Supreme Smackdown Over Speech

News Corp.'s Peter Chernin wants FCC "out of the indecency business"
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While America will be busy at the polls on Nov. 4, Fox has a different, pressing Election Day appointment at the Supreme Court. That’s where the network’s reps will battle the FCC over fleeting profanities that drew an indecency finding from the commission. Fox has elected to take aim at the FCC’s powers to regulate any broadcast speech whatsoever.

News Corp. President and COO Peter Chernin was in Washington last week to receive a free speech award from The Media Institute, the First Amendment think tank. He sat down with B&C’s John Eggerton to talk about why he believes the FCC “should be out of the indecency business,” the issue of online privacy and marketing, and much more.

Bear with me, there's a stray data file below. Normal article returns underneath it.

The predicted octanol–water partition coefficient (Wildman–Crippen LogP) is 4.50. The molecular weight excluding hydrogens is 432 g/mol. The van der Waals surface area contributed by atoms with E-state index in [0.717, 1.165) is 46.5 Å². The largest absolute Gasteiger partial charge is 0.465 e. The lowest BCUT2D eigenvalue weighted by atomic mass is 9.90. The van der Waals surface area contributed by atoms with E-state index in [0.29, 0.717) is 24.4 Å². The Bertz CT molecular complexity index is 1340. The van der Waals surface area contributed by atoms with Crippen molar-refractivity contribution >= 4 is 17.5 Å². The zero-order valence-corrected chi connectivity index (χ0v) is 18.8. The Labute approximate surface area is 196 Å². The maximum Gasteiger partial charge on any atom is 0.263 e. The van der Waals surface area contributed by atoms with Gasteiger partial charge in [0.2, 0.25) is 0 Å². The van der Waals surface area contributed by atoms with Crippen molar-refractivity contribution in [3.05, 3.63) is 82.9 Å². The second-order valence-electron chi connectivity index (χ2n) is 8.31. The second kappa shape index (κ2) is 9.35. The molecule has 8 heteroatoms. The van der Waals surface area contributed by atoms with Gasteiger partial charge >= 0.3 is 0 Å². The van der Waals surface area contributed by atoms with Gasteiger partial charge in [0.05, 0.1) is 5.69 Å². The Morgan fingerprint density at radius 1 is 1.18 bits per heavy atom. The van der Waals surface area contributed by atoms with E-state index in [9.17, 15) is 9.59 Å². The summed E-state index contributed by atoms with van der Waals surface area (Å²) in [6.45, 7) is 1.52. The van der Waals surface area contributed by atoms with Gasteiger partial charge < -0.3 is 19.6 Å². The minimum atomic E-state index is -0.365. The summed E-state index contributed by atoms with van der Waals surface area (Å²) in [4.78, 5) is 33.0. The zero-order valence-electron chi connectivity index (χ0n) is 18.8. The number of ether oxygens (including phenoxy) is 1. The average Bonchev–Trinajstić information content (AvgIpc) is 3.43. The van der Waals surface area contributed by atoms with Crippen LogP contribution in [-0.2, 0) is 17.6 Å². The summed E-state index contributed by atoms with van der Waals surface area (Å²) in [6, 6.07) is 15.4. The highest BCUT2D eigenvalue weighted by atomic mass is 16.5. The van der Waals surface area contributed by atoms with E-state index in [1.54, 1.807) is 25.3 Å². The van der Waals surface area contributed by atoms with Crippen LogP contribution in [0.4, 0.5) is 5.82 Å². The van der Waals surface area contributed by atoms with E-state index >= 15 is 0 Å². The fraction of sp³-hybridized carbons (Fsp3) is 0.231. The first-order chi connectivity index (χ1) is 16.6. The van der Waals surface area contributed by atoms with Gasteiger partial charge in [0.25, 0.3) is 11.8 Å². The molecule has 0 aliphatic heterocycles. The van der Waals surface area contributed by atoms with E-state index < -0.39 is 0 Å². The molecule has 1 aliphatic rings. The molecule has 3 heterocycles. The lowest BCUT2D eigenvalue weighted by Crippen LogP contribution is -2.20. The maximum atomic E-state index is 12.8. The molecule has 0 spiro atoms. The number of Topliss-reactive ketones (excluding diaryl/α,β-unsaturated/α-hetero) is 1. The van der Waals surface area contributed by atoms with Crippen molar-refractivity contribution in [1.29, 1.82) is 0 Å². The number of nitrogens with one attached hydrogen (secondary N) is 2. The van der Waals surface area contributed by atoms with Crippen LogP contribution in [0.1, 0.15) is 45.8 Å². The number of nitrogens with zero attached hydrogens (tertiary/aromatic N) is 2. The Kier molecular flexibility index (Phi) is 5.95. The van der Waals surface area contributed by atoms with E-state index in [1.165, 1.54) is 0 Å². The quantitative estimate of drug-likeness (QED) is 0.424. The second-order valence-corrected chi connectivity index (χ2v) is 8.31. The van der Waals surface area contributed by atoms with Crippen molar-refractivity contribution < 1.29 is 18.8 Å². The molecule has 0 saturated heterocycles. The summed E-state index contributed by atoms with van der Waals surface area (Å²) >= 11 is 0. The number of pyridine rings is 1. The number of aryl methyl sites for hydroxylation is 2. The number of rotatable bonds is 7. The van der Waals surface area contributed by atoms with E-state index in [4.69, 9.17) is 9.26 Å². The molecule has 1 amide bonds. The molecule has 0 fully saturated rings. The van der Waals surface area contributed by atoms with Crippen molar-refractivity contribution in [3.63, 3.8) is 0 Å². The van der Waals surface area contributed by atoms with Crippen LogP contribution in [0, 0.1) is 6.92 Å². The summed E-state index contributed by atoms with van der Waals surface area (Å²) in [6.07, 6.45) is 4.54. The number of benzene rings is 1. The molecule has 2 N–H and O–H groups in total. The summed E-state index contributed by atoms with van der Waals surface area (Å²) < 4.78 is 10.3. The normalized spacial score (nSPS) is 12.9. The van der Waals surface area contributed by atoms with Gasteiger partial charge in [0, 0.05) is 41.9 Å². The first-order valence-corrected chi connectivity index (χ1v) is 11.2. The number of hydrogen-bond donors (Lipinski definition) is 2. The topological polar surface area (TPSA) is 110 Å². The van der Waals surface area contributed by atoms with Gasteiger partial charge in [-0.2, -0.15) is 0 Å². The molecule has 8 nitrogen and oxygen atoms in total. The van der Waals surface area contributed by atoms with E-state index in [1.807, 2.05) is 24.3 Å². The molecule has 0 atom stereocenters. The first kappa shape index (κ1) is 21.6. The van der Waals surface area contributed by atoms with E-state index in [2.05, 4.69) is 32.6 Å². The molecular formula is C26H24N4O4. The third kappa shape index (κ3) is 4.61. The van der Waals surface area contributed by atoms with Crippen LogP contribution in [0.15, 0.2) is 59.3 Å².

Chernin says Fox wouldn’t have aired the profanities that got the network in trouble with the FCC if it had had a choice in the matter, but adds that the commission shouldn’t be hammering the network, or anybody else, over fleeting, unscripted profanity or nudity.

That puts Fox on the wrong side of the government body that controls Fox’s regulatory fate. For the sake of principle and the health of its business, that’s the ground Fox needs to stake out, Chernin says.

It costs money to fight the FCC in court. The commission controls TV licenses and your ability to make deals, and they didn’t fine you over the Billboard Awards broadcast that they concluded was indecent. Why is Fox fighting this so hard?

It sounds corny but it is fundamentally an issue of principle to us. We think they are wrong. We think that it is wrong for the country, and that they should not be intruding on the First Amendment, and we think that as a media company it is an important enough issue for us that we should be vigorously defending or pursuing our point of view in this case.